Written by Shawn Bourdo
The Criterion Collection has returned to the well again this month. They are releasing the fifth film in their Charlie Chaplin series. I’ve shared my thoughts on Modern Times, The Great Dictator and The Gold Rush in previous reviews. By not releasing the films in chronological order, the exposure to the arc of his career is very disjointed. We’ve seen the mature Chaplin films including talkies and the final evolution of his Tramp character. Only one has given us a glimpse into the early years of the character – The Gold Rush (1925). I thought it was time to explore the early film appearances of the Tramp like The Kid (1921) or The Circus (1928). The release we get is the well received and slightly defiant film City Lights from 1931.
I’ve approached these releases with a modern eye. It’s too hard to view these films as they were viewed by their contemporary audiences. The viewer in 1931 was two years into the Talkie Era. There was an expectation that this would be the first Chaplin to feature his voice. The first scene shows him thumbing his nose at the new development in film. The Tramp wakes up in the park during the unveiling of a new statue. This scene features a saxophone in place of the voices of the mayor at the ceremony. The rude, shrill sounds are a symbolic middle finger to the talkie medium. The rest of the film will play out as a traditional silent film. The Tramp is the character that audiences already were in love with. But thematically, there are plot points at work that Chaplin had yet to explore.
The theme of the title and main plot is that of blindness. It’s not just the actual blindness of the Flower Girl that the Tramp falls in love with, but it’s the blindness that exists everywhere in society. The title refers to the blindness that comes from the actual lights of the city and from the promise of fame and fortune in the city. The Tramp falls in love with the Flower Girl, not realizing that she’s blind initially. By the time he does, she has mistaken him for a rich man who happens by. The Tramp develops a complicated relationship with a Millionaire. The Millionaire is blinded by his drinking and doesn’t recognize The Tramp when he’s sober. There is the blindness of the boxing match portrayed through the substitution of one boxer for another. The last blindness comes from the police not recognizing who really stole the money from The Millionaire.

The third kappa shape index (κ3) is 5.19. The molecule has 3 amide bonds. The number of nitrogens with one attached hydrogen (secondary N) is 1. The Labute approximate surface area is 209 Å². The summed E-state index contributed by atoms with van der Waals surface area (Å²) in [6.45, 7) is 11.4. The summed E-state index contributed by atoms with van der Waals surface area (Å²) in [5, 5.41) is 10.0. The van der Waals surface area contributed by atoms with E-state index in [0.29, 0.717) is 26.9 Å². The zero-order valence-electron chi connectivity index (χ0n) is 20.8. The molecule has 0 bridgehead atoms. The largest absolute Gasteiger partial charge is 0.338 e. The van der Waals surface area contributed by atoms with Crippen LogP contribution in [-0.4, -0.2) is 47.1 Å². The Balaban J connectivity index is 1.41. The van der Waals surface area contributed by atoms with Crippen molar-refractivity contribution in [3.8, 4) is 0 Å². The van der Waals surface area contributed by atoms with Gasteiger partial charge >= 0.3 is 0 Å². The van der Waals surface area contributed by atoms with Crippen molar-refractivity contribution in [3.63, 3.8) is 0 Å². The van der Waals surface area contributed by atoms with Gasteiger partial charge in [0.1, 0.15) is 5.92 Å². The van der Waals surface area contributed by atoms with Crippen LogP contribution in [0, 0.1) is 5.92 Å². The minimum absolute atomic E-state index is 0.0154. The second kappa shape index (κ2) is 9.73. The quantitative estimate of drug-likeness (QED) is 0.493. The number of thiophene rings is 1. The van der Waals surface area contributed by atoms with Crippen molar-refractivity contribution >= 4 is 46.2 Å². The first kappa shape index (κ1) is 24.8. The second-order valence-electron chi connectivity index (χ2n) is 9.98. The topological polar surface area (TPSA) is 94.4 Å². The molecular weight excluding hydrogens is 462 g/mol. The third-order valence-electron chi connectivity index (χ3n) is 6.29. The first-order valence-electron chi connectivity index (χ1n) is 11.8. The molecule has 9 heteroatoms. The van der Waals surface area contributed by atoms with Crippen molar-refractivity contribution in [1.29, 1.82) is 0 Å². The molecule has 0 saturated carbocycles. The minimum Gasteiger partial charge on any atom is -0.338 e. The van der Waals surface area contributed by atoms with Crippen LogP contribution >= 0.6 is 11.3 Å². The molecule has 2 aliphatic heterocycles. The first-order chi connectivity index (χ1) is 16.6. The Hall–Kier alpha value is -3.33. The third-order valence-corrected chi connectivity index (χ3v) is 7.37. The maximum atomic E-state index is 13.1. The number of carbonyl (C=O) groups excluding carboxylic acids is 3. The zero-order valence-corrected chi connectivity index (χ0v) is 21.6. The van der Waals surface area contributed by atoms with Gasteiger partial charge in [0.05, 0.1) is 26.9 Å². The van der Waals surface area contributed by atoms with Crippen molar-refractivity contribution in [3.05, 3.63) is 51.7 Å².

The film becomes about curing the blindness, overcoming the City Lights. The fight is at first literally a boxing match to earn the money to help the Flower Girl recover her sight. His relentlessness leads him through multiple challenges but he does not give up. The Tramp risks jail time to take the money The Flower Girl needs that was given to him by The Millionaire. He gives her the money in a very bittersweet moment, knowing that he won’t be there to see the results of his work.
The theme resounds for current audiences. The distractions of modern life over 80 years later have blinded us to what is right in front of our eyes. The themes of society not seeing people for who they really are hasn’t changed much. The Tramp, The Millionaire, and The Flower Girl are slotted into certain stereotypical roles. But as we follow them, we see that there are things much deeper about each character. The Millionaire isn’t happy because of his money – he is considering suicide when we meet him and he’s drunk half of the movie. The Flower Girl isn’t sad because of her lack of money or her blindness.
The most impressive development to the arc of The Tramp from previous films is that of him as a serious dramatic character also. Even in The Gold Rush, The Tramp had a love interest but he didn’t stop being the comical character. Audiences expect him to thumb his nose at society and the rich. They expect him to be the tenacious smart aleck. What changes in City Lights is the mixture of drama and comedy in regards to The Tramp character and not just what happens around him.
Today, there’s even a genre called “dramedy”. The mixture of comedy and drama in a film is expected. The Chaplin films of the 1920s started as essentially extended jokes connected by set-ups for the next joke. The character was dramatic in his rebellion against the upper class. In City Lights The Tramp is in love. The movie is a love story of a man trying to overcome great odds to bring sight back to the Flower Girl. The comedic scenes don’t overwhelm the quest to get money to solve the problem that will unite the lovers. This film was creating a genre as it went.
The Criterion Collection release is as amazing as all their other Chaplin releases. The package is a dual-format edition with both the Blu-ray and the DVD version of the film. There’s an audio commentary by Jeffrey Vance, who wrote a definitive biography of Chaplin. There’s some behind-the-scenes type of footage with commentary. A 2003 documentary about the film is very informative. There’s a special on Chaplin Studios, trailers, a booklet essay, a 1966 interview, and footage from the marvelous short “The Champion”.
The Criterion Collection of the major works of Chaplin are almost complete. We’re a few movies from being able to trace the evolution of one of the most innovative and important figures in American film. The man that first taught us how to create a comedic scene and later how to string them together to create a coherent feature film deserves to be watched in order of release to get a feel for the improvements he made with each film. The City Lights lesson is that you don’t need sound to prove that love conquers all. It doesn’t take an operation to make Flower Girl really “see” the world. It takes a simple crushed flower. “You can see now?” the Tramp asks and her reply is simple “I can see now.” And all is bright and lovely in the world.